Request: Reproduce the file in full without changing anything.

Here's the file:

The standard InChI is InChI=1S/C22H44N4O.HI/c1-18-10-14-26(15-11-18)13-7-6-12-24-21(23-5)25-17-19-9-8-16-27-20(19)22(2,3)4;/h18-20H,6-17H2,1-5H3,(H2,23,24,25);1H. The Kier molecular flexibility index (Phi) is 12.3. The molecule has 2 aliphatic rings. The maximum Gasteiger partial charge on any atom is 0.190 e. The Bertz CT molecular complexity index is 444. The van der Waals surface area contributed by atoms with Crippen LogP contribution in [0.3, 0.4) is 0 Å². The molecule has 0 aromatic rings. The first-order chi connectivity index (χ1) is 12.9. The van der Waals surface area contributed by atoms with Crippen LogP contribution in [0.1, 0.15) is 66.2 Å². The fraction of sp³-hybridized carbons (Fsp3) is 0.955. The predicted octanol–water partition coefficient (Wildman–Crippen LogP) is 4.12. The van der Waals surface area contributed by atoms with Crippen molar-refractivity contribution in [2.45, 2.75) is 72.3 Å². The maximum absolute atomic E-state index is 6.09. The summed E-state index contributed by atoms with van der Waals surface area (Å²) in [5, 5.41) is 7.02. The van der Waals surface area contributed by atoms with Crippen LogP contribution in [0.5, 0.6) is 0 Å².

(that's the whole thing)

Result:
The standard InChI is InChI=1S/C22H44N4O.HI/c1-18-10-14-26(15-11-18)13-7-6-12-24-21(23-5)25-17-19-9-8-16-27-20(19)22(2,3)4;/h18-20H,6-17H2,1-5H3,(H2,23,24,25);1H. The Kier molecular flexibility index (Phi) is 12.3. The molecule has 2 aliphatic rings. The maximum Gasteiger partial charge on any atom is 0.190 e. The Bertz CT molecular complexity index is 444. The van der Waals surface area contributed by atoms with Crippen LogP contribution in [0.3, 0.4) is 0 Å². The molecule has 0 aromatic rings. The first-order chi connectivity index (χ1) is 12.9. The van der Waals surface area contributed by atoms with Crippen LogP contribution in [0.1, 0.15) is 66.2 Å². The fraction of sp³-hybridized carbons (Fsp3) is 0.955. The predicted octanol–water partition coefficient (Wildman–Crippen LogP) is 4.12. The van der Waals surface area contributed by atoms with Crippen molar-refractivity contribution in [2.45, 2.75) is 72.3 Å². The maximum absolute atomic E-state index is 6.09. The summed E-state index contributed by atoms with van der Waals surface area (Å²) in [5, 5.41) is 7.02. The van der Waals surface area contributed by atoms with Crippen LogP contribution in [0.5, 0.6) is 0 Å².